Michael Kotlikoff is a molecular biologist, provost and professor of biomedical sciences in the College of Veterinary Medicine at Cornell University. Jack Lipton is a neuroscientist, professor and founding chair of translational neuroscience in the College of Human Medicine at Michigan State University.

We have had the capacity for millions more coronavirus tests since the beginning of the pandemic. Thousands of academic research labs, fully capable of meeting the need for critical testing in the United States, were sidelined because federal regulations governing laboratory oversight were not designed for emergencies. This deficiency cost countless lives.

Let’s never let this happen again. We propose that Congress enact legislation to create a U.S. Biomedical National Guard.

Any plan to diminish the spread of infectious disease starts with aggressive testing. We are two scientists and university officials who, independent of each other, have spent the past seven months developing coronavirus testing methodologies and strategies at our institutions. We met when hundreds of researchers like us across the country — most of them strangers — sought each other out through a shared desire to voluntarily assist in the U.S. covid-19 response.

Our universities, Michigan State University and Cornell University, are among the 2,500 research institutions located in every state, D.C. and Puerto Rico that receive funding from the National Institutes of Health. Inside the research laboratories of those institutions are thousands of eminently skilled researchers using cutting-edge technology to perform the high-complexity work that will lead to nearly every major discovery in our lifetimes. And all of this research is sanctioned, regulated, inspected and approved by NIH, the Agriculture Department, the Department of Health and Human Services and the Environmental Protection Agency. All this work, in other words, is already overseen and largely funded by the U.S. government.

In March, when it became clear that more testing would lead to fewer covid-19 deaths, we started asking how we could assist existing efforts on local, state or national levels. After all, we were already trained, regulated and equipped to do so. We began developing new tests and pooling strategies for detecting the virus that minimized the use of scarce resources. We quickly learned there was no regulatory framework to temporarily allow academic research labs to operate as testing labs.

Had even a small percentage of the country’s university research labs started running covid-19 tests when we validated our tests in March, we could have contributed around 1 million extra tests per day. That’s more tests lost than the total administered in the United States since the start of the pandemic.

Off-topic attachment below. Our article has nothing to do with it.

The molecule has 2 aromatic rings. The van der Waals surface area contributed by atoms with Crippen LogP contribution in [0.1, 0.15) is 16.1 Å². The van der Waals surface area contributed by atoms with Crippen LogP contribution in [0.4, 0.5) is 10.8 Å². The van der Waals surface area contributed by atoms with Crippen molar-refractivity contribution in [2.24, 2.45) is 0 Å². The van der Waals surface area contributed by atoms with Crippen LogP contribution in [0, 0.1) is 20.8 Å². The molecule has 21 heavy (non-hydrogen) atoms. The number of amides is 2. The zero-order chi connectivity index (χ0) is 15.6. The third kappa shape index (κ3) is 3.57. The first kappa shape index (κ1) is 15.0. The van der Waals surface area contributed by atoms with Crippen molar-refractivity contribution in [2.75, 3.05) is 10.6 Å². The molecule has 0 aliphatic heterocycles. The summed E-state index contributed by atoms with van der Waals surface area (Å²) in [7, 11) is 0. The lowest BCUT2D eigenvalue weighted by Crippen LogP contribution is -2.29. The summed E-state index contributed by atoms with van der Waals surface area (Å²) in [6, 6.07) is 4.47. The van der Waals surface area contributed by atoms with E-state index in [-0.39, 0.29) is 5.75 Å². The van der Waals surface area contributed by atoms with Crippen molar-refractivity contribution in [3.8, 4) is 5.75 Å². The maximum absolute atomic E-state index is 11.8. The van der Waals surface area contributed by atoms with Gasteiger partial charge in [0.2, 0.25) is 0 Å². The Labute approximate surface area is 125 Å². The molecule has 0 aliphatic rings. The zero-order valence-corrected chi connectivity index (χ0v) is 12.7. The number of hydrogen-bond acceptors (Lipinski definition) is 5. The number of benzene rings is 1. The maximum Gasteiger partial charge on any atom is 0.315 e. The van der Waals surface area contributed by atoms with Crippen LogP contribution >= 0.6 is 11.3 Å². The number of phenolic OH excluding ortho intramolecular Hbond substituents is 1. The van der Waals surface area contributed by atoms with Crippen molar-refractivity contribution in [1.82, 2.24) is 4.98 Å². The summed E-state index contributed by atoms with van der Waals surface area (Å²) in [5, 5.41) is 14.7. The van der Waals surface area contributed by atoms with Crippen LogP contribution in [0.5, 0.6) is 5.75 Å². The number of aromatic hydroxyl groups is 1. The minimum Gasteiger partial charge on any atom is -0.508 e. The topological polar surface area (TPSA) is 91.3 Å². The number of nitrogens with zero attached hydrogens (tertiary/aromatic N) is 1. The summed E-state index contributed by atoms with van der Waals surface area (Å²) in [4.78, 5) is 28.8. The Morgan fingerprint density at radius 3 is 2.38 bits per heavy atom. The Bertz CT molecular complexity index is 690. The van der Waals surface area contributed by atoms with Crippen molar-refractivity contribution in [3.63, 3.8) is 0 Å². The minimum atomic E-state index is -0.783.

Let’s put this into perspective: There are hundreds of labs at MSU and Cornell that run the sort of molecular tests needed for covid-19 diagnosis on a daily basis. We have each deployed just one lab and are able to test at a capacity of 4,000 people per day at MSU and 7,000 at Cornell.

But this is only a fraction of what could have been achieved from the beginning. Our country has the largest and most sophisticated concentration of biomedical labs in the world. The capacity of this network to rapidly develop testing tests and deliver highly accurate results is enormous. If a crisis-response regulating body — federally appointed and with representatives from all major government agencies — had had the ability to activate these scientists into emergency service early in the pandemic, we believe that we could have stopped the uncontrolled spread of the virus.

A Biomedical National Guard, as we envision it, would create a corps of federally directed academic research institutions and scientists that volunteer to supply biomedical expertise and laboratory infrastructure, drastically decreasing our nation’s response time and exponentially supplementing our knowledge and resources during a disaster — not just the one we’re in, but the myriad biomedical crises we will undoubtedly face in our future.

This capability will be needed again. Epidemics, bioterrorism, natural disasters, resource pollution, and biological, chemical, radiation, and nuclear emergencies account for nearly all of the roughly 45,000 federally declared disasters since 1953. The federal government also reports that 2010 to 2019 was a “landmark decade for billion-dollar weather and climate disasters,” all of which result in substantial biomedical needs. Beyond the headlines we most remember, the United States has consistent biomedical needs that frequently dwarf the nation’s available resources.

Let’s play to our strengths. Let’s engage the highly skilled scientists, the cutting-edge equipment and the intellectual assets within our federally funded university research community to give our nation better tools in a crisis. Let’s start now.

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